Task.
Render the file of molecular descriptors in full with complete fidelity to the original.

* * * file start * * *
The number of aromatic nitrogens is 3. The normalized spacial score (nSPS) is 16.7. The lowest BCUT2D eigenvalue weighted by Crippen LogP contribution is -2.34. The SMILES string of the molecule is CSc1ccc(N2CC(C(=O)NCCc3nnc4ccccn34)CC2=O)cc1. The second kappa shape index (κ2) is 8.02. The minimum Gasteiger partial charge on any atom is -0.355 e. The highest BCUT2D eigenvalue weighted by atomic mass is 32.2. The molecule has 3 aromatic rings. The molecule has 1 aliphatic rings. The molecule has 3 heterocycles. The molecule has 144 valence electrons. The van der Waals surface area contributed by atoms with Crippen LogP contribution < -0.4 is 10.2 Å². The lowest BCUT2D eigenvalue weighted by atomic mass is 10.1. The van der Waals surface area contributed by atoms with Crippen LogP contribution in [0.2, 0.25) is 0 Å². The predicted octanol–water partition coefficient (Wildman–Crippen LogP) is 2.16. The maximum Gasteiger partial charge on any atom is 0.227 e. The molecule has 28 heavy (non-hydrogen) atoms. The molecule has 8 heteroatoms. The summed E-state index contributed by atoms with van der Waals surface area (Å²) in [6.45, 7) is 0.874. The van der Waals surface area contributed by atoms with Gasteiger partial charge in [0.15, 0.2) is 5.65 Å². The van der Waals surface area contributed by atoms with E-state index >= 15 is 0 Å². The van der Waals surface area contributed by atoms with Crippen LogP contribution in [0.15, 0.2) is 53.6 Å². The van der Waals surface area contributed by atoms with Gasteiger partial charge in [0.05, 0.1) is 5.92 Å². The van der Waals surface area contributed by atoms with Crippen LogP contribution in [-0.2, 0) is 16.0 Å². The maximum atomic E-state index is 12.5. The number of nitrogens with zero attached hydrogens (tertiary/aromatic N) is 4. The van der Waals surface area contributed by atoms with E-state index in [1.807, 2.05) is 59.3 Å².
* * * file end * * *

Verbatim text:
The number of aromatic nitrogens is 3. The normalized spacial score (nSPS) is 16.7. The lowest BCUT2D eigenvalue weighted by Crippen LogP contribution is -2.34. The SMILES string of the molecule is CSc1ccc(N2CC(C(=O)NCCc3nnc4ccccn34)CC2=O)cc1. The second kappa shape index (κ2) is 8.02. The minimum Gasteiger partial charge on any atom is -0.355 e. The highest BCUT2D eigenvalue weighted by atomic mass is 32.2. The molecule has 3 aromatic rings. The molecule has 1 aliphatic rings. The molecule has 3 heterocycles. The molecule has 144 valence electrons. The van der Waals surface area contributed by atoms with Crippen LogP contribution < -0.4 is 10.2 Å². The lowest BCUT2D eigenvalue weighted by atomic mass is 10.1. The van der Waals surface area contributed by atoms with Crippen LogP contribution in [0.2, 0.25) is 0 Å². The predicted octanol–water partition coefficient (Wildman–Crippen LogP) is 2.16. The maximum Gasteiger partial charge on any atom is 0.227 e. The molecule has 28 heavy (non-hydrogen) atoms. The molecule has 8 heteroatoms. The summed E-state index contributed by atoms with van der Waals surface area (Å²) in [6.45, 7) is 0.874. The van der Waals surface area contributed by atoms with Gasteiger partial charge in [0.15, 0.2) is 5.65 Å². The van der Waals surface area contributed by atoms with E-state index >= 15 is 0 Å². The van der Waals surface area contributed by atoms with Crippen LogP contribution in [0.15, 0.2) is 53.6 Å². The van der Waals surface area contributed by atoms with Gasteiger partial charge in [0.05, 0.1) is 5.92 Å². The van der Waals surface area contributed by atoms with Crippen LogP contribution in [-0.2, 0) is 16.0 Å². The maximum atomic E-state index is 12.5. The number of nitrogens with zero attached hydrogens (tertiary/aromatic N) is 4. The van der Waals surface area contributed by atoms with E-state index in [1.807, 2.05) is 59.3 Å².